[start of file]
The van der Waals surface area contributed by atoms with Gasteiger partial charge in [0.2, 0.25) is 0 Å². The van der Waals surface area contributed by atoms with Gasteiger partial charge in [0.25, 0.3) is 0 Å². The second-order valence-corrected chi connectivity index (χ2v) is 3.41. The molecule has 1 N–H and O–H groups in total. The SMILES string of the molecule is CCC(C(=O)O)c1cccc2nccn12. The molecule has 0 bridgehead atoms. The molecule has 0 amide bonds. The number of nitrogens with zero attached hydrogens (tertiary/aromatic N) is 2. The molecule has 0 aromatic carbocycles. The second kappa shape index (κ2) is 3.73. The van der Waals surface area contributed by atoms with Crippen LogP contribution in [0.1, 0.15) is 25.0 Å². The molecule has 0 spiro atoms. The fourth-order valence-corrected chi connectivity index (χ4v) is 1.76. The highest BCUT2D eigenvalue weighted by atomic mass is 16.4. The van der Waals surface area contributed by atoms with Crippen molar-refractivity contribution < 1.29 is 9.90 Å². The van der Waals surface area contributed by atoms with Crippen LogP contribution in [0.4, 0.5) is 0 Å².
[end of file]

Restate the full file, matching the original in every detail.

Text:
The van der Waals surface area contributed by atoms with Gasteiger partial charge in [0.2, 0.25) is 0 Å². The van der Waals surface area contributed by atoms with Gasteiger partial charge in [0.25, 0.3) is 0 Å². The second-order valence-corrected chi connectivity index (χ2v) is 3.41. The molecule has 1 N–H and O–H groups in total. The SMILES string of the molecule is CCC(C(=O)O)c1cccc2nccn12. The molecule has 0 bridgehead atoms. The molecule has 0 amide bonds. The number of nitrogens with zero attached hydrogens (tertiary/aromatic N) is 2. The molecule has 0 aromatic carbocycles. The second kappa shape index (κ2) is 3.73. The van der Waals surface area contributed by atoms with Crippen LogP contribution in [0.1, 0.15) is 25.0 Å². The molecule has 0 spiro atoms. The fourth-order valence-corrected chi connectivity index (χ4v) is 1.76. The highest BCUT2D eigenvalue weighted by atomic mass is 16.4. The van der Waals surface area contributed by atoms with Crippen molar-refractivity contribution < 1.29 is 9.90 Å². The van der Waals surface area contributed by atoms with Crippen LogP contribution in [0.4, 0.5) is 0 Å².